Three guys held the elbows of two girls who teetered on the stairs—I recognized them as Debra and Donna, and suddenly remembered who I was. I thought I had been kidding when I said they looked like prom queens—suddenly it sunk in that all of that wasn’t just talk. Suddenly I could hear, again, everything Sylvia had been saying in the laundry room; I knew they’d been nominated but where were the other contestants? The two of them were wiggling like puppies, jumping up and down, holding each other’s hands (to the dismay of their escorts), as if this really were Miss America. If they had been anyone else, they would have been totally embarrassing themselves, but that’s who they were. I spotted Sylvia standing near the stage, making hand-motions for them to pat their hair, stick out their chests, suck in their stomachs, and smooth their dresses. Coach Pupkin glanced at her nervously as he took center stage. He tapped the microphone, which howled back at him at first, then cleared his throat and started to speak.

“Ladies and gentlemen, boys and girls,” he said, and everyone laughed at his trademark Disneyland opener. “It’s the moment you’ve all been waiting for. It’s time to announce those hallowed icons of adolescence, the King and Queen of the Prom.” Suddenly I was aware of Harry in the doorway behind me. I gave him a little wave with my gloved hand (he’d brought a pair of black gloves); he must have found a parking place. He made a “chin-up-and-tuck-your-tummy” gesture and I smiled, jerking my head towards Sylvia. He smiled, rolled his eyes, and slapped himself on the hand.

“As you know,” spoke the coach, the microphone whining at him again, “it was very difficult to narrow the field of nominees to only three men and (ahem) three young ladies.” He shot a nervous glance at Sylvia and mopped his brow with a small rally towel he fished out of his   pocket of his black blazer, flashing a bright orange lining. “In the, um, style of—” he cleared his throat again— “democracy, you all voted for your favorites, and I must say, the tally was overwhelming. Three hundred and twenty-seven out of three-hundred and twenty-eight votes were for your new prom King...” There was a drum roll. Two of the three guys shuffled their feet. The crowd was beginning to cheer. My heart was in my throat—I knew who I had voted for— “Je-e-eff Prince!”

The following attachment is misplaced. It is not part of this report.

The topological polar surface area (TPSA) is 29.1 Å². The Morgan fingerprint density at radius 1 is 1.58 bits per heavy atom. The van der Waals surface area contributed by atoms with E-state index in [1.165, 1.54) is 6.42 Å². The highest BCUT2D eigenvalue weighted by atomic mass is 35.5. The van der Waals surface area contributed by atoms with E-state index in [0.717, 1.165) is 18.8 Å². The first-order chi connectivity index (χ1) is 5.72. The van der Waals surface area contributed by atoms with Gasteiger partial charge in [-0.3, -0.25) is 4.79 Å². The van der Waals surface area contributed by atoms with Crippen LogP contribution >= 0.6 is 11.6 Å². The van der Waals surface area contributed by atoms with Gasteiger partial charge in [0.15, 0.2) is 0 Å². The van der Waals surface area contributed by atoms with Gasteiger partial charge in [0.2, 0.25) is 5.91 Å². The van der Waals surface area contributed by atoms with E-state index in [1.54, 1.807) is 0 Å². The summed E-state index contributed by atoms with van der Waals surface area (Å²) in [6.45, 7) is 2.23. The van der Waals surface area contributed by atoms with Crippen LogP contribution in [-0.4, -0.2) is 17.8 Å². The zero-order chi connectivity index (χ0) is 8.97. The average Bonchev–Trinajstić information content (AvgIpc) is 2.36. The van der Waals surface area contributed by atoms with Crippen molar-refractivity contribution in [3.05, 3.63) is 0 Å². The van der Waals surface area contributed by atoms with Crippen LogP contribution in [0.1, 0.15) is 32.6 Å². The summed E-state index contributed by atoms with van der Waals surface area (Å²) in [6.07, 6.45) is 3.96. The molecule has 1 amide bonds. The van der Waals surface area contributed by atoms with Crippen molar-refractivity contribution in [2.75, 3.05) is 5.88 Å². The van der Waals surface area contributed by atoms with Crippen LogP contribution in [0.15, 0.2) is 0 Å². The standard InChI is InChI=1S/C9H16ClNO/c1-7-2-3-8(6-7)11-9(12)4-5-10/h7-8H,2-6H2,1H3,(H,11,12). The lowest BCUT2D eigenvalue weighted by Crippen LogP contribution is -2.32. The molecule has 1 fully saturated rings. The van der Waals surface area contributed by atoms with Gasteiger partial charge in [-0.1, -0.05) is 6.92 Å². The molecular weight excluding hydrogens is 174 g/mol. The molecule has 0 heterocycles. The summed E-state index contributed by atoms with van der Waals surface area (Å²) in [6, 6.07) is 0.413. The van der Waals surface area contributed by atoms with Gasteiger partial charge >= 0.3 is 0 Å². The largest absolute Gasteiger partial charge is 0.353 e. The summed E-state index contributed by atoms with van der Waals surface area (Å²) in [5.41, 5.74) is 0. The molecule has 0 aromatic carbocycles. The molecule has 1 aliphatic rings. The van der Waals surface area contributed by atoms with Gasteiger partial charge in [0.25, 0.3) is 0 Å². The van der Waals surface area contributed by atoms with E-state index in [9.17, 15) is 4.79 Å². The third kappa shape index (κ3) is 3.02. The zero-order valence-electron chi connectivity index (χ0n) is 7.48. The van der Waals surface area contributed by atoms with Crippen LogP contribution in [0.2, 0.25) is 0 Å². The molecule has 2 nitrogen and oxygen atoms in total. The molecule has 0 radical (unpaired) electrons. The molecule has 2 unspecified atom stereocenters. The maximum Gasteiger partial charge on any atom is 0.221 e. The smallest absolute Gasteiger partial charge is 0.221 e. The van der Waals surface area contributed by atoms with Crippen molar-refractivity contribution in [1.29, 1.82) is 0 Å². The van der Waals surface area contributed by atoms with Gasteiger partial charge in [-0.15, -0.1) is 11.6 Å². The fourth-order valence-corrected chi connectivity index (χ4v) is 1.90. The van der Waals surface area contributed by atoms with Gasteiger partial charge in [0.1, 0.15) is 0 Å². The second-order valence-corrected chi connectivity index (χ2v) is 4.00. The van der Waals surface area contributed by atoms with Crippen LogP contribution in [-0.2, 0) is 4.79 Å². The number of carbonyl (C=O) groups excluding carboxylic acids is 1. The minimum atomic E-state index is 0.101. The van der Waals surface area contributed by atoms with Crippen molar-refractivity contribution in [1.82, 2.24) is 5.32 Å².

Jeff stepped forward, gracefully, and I held my stomach laughing, and kind of crying at the same time, genuinely happy for him and so happy to be there to see him win. If anyone deserved the honor, it was Jeff. He was really cute, of course, with soft brown hair and a dimple when he even just barely smiled, but he was also mature, unassuming, funny, cool, smart, really good at everything he did, and friendly to everyone.  My stomach hurt a little with longing for him, missing our friendship, wishing I could stand closer to him. I imagined every girl around me felt the same way. He had ascended to rock star status when he’d gotten hit by a truck last year in Village City when he jumped in front of it, waving his crimson jersey, after winning a football game; the driver swerved and narrowly missed the herd of escaped preschoolers chasing a black cat across the street. Jeff was on the Tri-State news, a hero. Signatures had filled his cast so completely that people had started putting stickers on it and the paper was like an inch deep.

As the coach handed Jeff the shiny gold crown that had been displayed in the front hallway’s trophy cases since 1929, I remembered the cardboard and glitter crowns we had made in kindergarten. Someone in the crowd shouted out, “Speech! Speech!” Jeff ducked his head and his dimple deepened. When the applause died down, he spoke quietly into the microphone.

“Well gosh, I couldn’t exactly vote for myself, could I?”